This module is fantastic. We always say to the kids ‘what words start with the letter c’ (or other letters) and listen as they list cat, cake, cookie, crab etc.

This is even better because it shows a picture of something – say a cat (and the pictures are really high quality) – then displays the letters at the bottom with the first one missing. All the letters in the alphabet are provided in small tiles so the kids have to find the letter c and put it in front of the ipad to complete the puzzle. It’s a great example of combining seeing a picture, plus some of the letters and having to physically find the remaining letter. Perfect online/offline interaction.

There is also a versus mode which allows two kids to compete to get the word right first. There are two sets of the alphabet included, one red, one blue, so the app knows which kid gets the word first based on the colour of the tile they use. This is a great way to learn spelling with a bit of competition, and helps in households with multiple kids where one of them has to watch the other playing solo games.

Source: App Advice


Numbers are a bit beyond our kids at this stage. They can count up to 10, but can’t add 3+4 to equal 7. The numbers app is perfect for kids who are at that stage and can both read numerals (up to 10) and dots (like on a dice).

The game displays a bunch of bubbles with numbers in them and the aim is to pop the bubbles to free a gold fish into a tank below. If a bubble shows 7, you need to find place any combination of 7 in front of the ipad using the dice pieces. Nina and Violet watched me play and liked the concept of freeing the fish, even if the method wasn’t clear to them.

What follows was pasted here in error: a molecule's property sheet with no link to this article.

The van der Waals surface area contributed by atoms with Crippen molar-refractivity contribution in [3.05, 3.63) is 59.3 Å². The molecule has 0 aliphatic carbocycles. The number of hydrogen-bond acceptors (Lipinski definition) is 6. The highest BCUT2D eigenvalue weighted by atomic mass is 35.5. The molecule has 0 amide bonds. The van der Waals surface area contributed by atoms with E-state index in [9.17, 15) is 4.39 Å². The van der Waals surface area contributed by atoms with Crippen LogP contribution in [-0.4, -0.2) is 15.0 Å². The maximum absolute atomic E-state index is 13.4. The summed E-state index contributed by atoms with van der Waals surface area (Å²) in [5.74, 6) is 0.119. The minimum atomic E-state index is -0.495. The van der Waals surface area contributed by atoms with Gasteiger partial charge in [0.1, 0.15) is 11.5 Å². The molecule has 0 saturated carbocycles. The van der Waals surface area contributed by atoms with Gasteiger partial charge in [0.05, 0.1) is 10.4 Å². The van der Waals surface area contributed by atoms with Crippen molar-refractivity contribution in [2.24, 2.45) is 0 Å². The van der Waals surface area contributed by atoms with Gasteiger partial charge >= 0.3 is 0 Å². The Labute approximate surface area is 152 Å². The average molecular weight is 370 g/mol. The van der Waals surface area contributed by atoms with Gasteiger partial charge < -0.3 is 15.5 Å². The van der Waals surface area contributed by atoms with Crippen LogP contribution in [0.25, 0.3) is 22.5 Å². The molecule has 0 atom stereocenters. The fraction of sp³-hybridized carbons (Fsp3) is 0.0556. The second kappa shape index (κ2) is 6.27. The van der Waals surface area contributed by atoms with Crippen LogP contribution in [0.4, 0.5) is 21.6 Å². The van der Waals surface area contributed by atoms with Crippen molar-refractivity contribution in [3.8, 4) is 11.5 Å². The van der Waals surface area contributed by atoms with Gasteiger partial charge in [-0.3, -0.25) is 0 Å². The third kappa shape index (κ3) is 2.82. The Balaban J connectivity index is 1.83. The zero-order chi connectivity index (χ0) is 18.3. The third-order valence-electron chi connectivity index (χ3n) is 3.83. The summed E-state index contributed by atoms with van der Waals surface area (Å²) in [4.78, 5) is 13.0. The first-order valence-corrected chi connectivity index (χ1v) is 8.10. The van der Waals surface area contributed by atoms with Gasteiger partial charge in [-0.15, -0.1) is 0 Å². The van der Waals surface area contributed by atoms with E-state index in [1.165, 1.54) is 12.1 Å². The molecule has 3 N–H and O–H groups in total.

Like the word module, I would be happy for my kids to play this for long stretches of time because its effectively training them to add up fast while they think they are playing a game. It’s also good because it combines numerals and dots, getting them used to switching between the two in their head.

Source: Osmo


This one is really fun and is equally good for adults. The basic premise is balls dropping every few seconds from the top of the screen and your goal is to draw lines on paper to make them bounce towards a particular target. It’s all about calculating angles and speed, then drawing a line to watch where the ball goes. If you get it right, you can do it with one line, or add more and more so that you still get there. There is some satisfaction in working it out the first time.


After a few weeks with the system, the price is really good value when you consider 5 completely different games, the quality of the product and that it is targeting key skills all parents want to develop in their kids.

There are add on packs called Monster, Pizza Co., and Coding which I would definitely add once the kids get a bit older. The Genius Pack makes a fantastic present for any child, and I would recommend it for anyone else’s children for a special occasion like Christmas or their birthday.

Summary Review Rating
  • Design
  • Fun
  • Education
  • Repeat Playability
The Good

Very high quality product that delights kids each time we play

Genuinely educational

Great combination of screen and off-screen thinking

Actually fun for parents to play too

The Bad

Individual games can be a little repetitive after while